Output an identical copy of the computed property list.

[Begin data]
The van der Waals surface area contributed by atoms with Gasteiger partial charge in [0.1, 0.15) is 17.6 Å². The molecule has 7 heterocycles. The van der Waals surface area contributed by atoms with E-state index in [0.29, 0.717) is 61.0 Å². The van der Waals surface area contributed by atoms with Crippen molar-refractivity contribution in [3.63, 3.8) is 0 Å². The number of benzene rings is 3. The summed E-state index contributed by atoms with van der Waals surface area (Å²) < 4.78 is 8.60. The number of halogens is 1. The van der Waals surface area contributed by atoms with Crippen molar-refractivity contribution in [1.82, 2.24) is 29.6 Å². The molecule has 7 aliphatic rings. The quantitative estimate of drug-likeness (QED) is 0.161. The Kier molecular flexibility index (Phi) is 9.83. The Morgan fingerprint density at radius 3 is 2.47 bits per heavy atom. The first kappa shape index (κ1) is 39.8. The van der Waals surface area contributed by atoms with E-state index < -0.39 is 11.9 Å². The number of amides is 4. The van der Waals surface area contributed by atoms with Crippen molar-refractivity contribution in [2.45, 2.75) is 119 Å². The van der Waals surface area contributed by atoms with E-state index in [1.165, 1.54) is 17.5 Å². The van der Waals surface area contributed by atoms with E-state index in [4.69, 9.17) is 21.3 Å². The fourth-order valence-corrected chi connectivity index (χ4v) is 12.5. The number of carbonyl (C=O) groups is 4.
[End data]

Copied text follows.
The van der Waals surface area contributed by atoms with Gasteiger partial charge in [0.1, 0.15) is 17.6 Å². The molecule has 7 heterocycles. The van der Waals surface area contributed by atoms with E-state index in [0.29, 0.717) is 61.0 Å². The van der Waals surface area contributed by atoms with Crippen molar-refractivity contribution in [3.63, 3.8) is 0 Å². The number of benzene rings is 3. The summed E-state index contributed by atoms with van der Waals surface area (Å²) < 4.78 is 8.60. The number of halogens is 1. The van der Waals surface area contributed by atoms with Crippen molar-refractivity contribution in [1.82, 2.24) is 29.6 Å². The molecule has 7 aliphatic rings. The quantitative estimate of drug-likeness (QED) is 0.161. The Kier molecular flexibility index (Phi) is 9.83. The Morgan fingerprint density at radius 3 is 2.47 bits per heavy atom. The first kappa shape index (κ1) is 39.8. The van der Waals surface area contributed by atoms with E-state index < -0.39 is 11.9 Å². The number of amides is 4. The van der Waals surface area contributed by atoms with Crippen molar-refractivity contribution in [2.45, 2.75) is 119 Å². The van der Waals surface area contributed by atoms with E-state index in [1.165, 1.54) is 17.5 Å². The van der Waals surface area contributed by atoms with E-state index in [4.69, 9.17) is 21.3 Å². The fourth-order valence-corrected chi connectivity index (χ4v) is 12.5. The number of carbonyl (C=O) groups is 4.